Way back when I had this before it’s time clothing/skate/ store that eventually started to sell records. Because of the name, Soul Sauce, I got all kinds of crazy visitors. I once looked up to find a woman standing in front of me asking where Mary J. Blige’s Soul Food order was. I used to get all kinds packages sent to the store too. We would get records from Desco, and I once got this weird, heavy, Funk/Rock type compilation on CD that turned out to be Black Chains and Exhaust. I went nuts trying to get a track list it was so good. Back then, we also got a copy (of the first Sugarman 3 record). Unfortunately, somebody made off with it while in the store. That’s the problem with having all your records where people could see them, they can also take them. But I digress, sixteen years after Neil Sugarman provided the world with the niche they didn’t know they needed, Modern Funk and Soul, and consequently then founded a label the world didn’t know they needed in Daptone as well, they are back.
From the beginning, this instrumental Soul band has had a unique sound. Not afraid to pay homage to cats like Brother Jack McDuff, Jimmy McGriff or Jimmy Smith in their own way, believe me, the sound is there. After the initial success of Sugar’s Boogaloo, Soul Donkey and Pure Cane Sugar, all released in the late 90’s and early 2000’s respectfully, saxophone player Neil Sugarman became the ultimate sideman and a member of the Dap-Kings. Playing behind everyone from Amy Winehouse to Nas to Al Green to Sharon Jones (and the Dap-Kings), it’s only a natural progression that he would want to release more Sugarman 3 stuff. The title itself, Bacharach’s What The World Needs Now is perfect. This record is what the world and the music industry needs now. I’ve said it before and I’ll say it again, there are few bands who can transport music lovers back to that period of time: ’67-’74, replicating the sound, the recording techniques, and producing some of the most soulful modern music today. Sugarman 3 is one of them. The LP starts out with “Rudy’s Intervention” (a track offered for free over at Daptone so go get it), a track that easily could have Sharon Jones wailing about a love gone wrong. Moving through these sides, the solid drumming of Rudy Albin (ex-McDuff drummer) gets your attention real quick while Sugarman’s Bluesy, Soul filled sax work shines. Adam Scone’s organ was and is a force to be reckoned with. Check out the mean fills on the title track “What The World Needs Now” as the Dapettes croon their way away from the Lite FM original to a more mature, soulful, sound. I believe Burt would approve. “Witches Boogaloo” makes me feel like I’m drinking a whiskey and coke at the Cliche Lounge in Newark, NJ while Earl Creque and Idris Muhhamed are trading organ and drums back and forth while Grant Green was having a smoke break. I can only imagine that’s what it really felt like the night they recorded Alive!. The Sugarman 3 have that kind of effect on you, their sound is from today, but can transport you to so many places. “Brother T. is some Soul Jazz walking the dog lazy Sunday afternoon stuff, the sound Sugarman perfected on his Sunday stints at the Parkside Lounge in NYC. “Dirty Water”, which was also released on 45, is a Bluesy cut, while “Got To Get Back to My Baby” was an unreleased Budos Band track written by Tankel, Foder and Brenneck (of the Budos) and given the Sugarman 3 treatment. If you are looking for the hard hitting Funk of the early Sugar’s Blues, you may be disappointed. If you are receptive to the maturing of a band, particularly one who is as versatile as the S3, then you will understand where, why, and how they made this record. It has it’s funky moments, don’t get me wrong (the drum break on “Mellow Meeting” is killer), but it’s funky in another way, and that’s ok. What the world needs right now is good music, and at the moment, who’s sweeter than the Sugarman 3?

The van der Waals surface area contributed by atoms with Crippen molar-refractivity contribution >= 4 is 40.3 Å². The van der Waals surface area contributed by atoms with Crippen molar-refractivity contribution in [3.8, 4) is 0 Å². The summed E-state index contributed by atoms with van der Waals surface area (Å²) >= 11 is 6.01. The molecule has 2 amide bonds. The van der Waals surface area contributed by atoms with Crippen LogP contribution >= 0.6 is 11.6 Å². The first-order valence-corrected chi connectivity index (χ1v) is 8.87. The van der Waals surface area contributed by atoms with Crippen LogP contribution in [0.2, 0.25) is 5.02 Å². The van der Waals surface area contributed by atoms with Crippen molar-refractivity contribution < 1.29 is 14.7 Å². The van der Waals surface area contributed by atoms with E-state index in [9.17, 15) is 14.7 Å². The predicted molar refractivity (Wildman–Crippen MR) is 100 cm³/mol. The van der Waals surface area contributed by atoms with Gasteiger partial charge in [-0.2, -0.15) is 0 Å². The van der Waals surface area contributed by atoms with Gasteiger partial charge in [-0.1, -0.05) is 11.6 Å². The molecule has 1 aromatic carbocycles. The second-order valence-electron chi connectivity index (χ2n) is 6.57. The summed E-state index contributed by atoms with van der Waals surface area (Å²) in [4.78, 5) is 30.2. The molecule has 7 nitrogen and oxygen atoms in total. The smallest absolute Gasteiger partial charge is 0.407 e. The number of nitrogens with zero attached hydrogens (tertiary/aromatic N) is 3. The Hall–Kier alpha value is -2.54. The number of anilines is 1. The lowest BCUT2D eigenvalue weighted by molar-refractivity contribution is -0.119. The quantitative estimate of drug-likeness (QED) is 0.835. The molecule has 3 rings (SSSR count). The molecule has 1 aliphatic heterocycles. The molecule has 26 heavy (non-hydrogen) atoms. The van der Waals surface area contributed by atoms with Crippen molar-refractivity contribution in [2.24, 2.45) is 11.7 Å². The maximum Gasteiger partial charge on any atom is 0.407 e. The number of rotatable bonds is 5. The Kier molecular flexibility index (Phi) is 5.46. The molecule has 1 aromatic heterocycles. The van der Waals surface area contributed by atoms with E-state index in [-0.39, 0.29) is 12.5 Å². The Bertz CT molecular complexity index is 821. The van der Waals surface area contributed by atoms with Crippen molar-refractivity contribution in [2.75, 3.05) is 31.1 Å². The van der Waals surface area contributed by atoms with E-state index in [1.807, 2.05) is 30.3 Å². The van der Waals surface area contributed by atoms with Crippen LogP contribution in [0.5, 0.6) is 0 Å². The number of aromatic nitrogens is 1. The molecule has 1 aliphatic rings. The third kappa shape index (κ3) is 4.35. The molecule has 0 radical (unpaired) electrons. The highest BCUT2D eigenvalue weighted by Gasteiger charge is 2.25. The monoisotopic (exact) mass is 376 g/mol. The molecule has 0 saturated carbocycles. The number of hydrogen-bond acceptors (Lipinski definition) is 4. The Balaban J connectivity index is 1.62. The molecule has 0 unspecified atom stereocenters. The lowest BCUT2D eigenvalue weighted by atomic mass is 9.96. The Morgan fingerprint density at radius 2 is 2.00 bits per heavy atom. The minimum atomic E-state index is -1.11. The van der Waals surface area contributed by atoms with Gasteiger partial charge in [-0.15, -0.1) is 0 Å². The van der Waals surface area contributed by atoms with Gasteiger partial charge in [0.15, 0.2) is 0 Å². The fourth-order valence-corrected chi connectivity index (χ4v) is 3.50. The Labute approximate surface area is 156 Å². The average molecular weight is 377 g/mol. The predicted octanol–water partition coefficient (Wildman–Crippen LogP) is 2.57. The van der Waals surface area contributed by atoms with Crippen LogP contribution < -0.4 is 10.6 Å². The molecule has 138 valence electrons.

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A Closer Look at the Sugarman 3